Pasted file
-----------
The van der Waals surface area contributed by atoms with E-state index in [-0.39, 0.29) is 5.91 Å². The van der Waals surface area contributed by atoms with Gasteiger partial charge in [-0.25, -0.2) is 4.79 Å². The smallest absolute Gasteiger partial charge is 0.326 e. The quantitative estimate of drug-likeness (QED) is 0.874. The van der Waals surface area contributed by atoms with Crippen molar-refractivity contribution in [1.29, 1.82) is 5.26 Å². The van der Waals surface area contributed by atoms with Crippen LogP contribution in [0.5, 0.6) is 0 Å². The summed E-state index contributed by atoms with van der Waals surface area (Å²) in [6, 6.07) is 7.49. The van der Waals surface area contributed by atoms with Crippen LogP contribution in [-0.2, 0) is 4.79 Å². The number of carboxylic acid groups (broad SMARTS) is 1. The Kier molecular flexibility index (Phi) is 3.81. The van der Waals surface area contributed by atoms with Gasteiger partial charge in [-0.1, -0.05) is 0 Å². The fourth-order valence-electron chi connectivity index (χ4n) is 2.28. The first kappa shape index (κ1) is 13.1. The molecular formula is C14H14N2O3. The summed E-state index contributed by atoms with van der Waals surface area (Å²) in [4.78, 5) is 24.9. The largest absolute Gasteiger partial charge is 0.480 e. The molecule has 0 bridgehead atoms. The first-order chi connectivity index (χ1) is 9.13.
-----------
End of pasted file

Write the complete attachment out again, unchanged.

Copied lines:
The van der Waals surface area contributed by atoms with E-state index in [-0.39, 0.29) is 5.91 Å². The van der Waals surface area contributed by atoms with Gasteiger partial charge in [-0.25, -0.2) is 4.79 Å². The smallest absolute Gasteiger partial charge is 0.326 e. The quantitative estimate of drug-likeness (QED) is 0.874. The van der Waals surface area contributed by atoms with Crippen molar-refractivity contribution in [1.29, 1.82) is 5.26 Å². The van der Waals surface area contributed by atoms with Crippen LogP contribution in [0.5, 0.6) is 0 Å². The summed E-state index contributed by atoms with van der Waals surface area (Å²) in [6, 6.07) is 7.49. The van der Waals surface area contributed by atoms with Crippen LogP contribution in [-0.2, 0) is 4.79 Å². The number of carboxylic acid groups (broad SMARTS) is 1. The Kier molecular flexibility index (Phi) is 3.81. The van der Waals surface area contributed by atoms with Gasteiger partial charge in [-0.1, -0.05) is 0 Å². The fourth-order valence-electron chi connectivity index (χ4n) is 2.28. The first kappa shape index (κ1) is 13.1. The molecular formula is C14H14N2O3. The summed E-state index contributed by atoms with van der Waals surface area (Å²) in [4.78, 5) is 24.9. The largest absolute Gasteiger partial charge is 0.480 e. The molecule has 0 bridgehead atoms. The first-order chi connectivity index (χ1) is 9.13.